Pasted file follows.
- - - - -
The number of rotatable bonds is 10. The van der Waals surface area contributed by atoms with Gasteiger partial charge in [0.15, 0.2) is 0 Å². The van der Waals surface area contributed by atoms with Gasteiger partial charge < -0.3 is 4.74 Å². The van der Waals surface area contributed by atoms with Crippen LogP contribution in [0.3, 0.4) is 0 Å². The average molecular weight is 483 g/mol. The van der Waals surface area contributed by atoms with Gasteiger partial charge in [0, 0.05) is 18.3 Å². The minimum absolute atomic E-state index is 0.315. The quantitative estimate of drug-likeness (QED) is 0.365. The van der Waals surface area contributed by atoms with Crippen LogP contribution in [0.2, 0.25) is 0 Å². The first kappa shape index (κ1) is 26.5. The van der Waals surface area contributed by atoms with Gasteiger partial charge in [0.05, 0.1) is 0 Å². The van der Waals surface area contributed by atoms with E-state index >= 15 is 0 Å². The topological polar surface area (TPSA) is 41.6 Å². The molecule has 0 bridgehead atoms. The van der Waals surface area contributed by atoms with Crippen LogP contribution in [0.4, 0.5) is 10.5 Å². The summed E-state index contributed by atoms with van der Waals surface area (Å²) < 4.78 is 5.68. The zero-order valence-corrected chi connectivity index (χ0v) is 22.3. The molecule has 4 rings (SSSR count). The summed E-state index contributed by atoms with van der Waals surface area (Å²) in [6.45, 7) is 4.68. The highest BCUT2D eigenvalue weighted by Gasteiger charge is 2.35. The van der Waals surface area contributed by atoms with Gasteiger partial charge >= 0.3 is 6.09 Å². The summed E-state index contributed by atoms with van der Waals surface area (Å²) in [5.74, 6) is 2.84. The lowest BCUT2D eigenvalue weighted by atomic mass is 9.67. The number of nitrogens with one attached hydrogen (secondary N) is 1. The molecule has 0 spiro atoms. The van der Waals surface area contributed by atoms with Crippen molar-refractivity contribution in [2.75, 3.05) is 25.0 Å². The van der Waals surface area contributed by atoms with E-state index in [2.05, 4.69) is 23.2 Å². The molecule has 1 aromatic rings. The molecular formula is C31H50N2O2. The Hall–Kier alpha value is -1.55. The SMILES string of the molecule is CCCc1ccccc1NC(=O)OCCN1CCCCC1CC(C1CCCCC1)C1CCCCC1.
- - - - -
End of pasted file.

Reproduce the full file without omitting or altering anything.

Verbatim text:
The number of rotatable bonds is 10. The van der Waals surface area contributed by atoms with Gasteiger partial charge in [0.15, 0.2) is 0 Å². The van der Waals surface area contributed by atoms with Gasteiger partial charge < -0.3 is 4.74 Å². The van der Waals surface area contributed by atoms with Crippen LogP contribution in [0.3, 0.4) is 0 Å². The average molecular weight is 483 g/mol. The van der Waals surface area contributed by atoms with Gasteiger partial charge in [0, 0.05) is 18.3 Å². The minimum absolute atomic E-state index is 0.315. The quantitative estimate of drug-likeness (QED) is 0.365. The van der Waals surface area contributed by atoms with Crippen LogP contribution in [0.2, 0.25) is 0 Å². The first kappa shape index (κ1) is 26.5. The van der Waals surface area contributed by atoms with Gasteiger partial charge in [0.05, 0.1) is 0 Å². The van der Waals surface area contributed by atoms with E-state index >= 15 is 0 Å². The topological polar surface area (TPSA) is 41.6 Å². The molecule has 0 bridgehead atoms. The van der Waals surface area contributed by atoms with Crippen LogP contribution in [0.4, 0.5) is 10.5 Å². The summed E-state index contributed by atoms with van der Waals surface area (Å²) < 4.78 is 5.68. The zero-order valence-corrected chi connectivity index (χ0v) is 22.3. The molecule has 4 rings (SSSR count). The summed E-state index contributed by atoms with van der Waals surface area (Å²) in [6.45, 7) is 4.68. The highest BCUT2D eigenvalue weighted by Gasteiger charge is 2.35. The van der Waals surface area contributed by atoms with Gasteiger partial charge >= 0.3 is 6.09 Å². The summed E-state index contributed by atoms with van der Waals surface area (Å²) in [5.74, 6) is 2.84. The lowest BCUT2D eigenvalue weighted by atomic mass is 9.67. The number of nitrogens with one attached hydrogen (secondary N) is 1. The molecule has 0 spiro atoms. The van der Waals surface area contributed by atoms with Crippen molar-refractivity contribution in [2.75, 3.05) is 25.0 Å². The van der Waals surface area contributed by atoms with E-state index in [2.05, 4.69) is 23.2 Å². The molecule has 1 aromatic rings. The molecular formula is C31H50N2O2. The Hall–Kier alpha value is -1.55. The SMILES string of the molecule is CCCc1ccccc1NC(=O)OCCN1CCCCC1CC(C1CCCCC1)C1CCCCC1.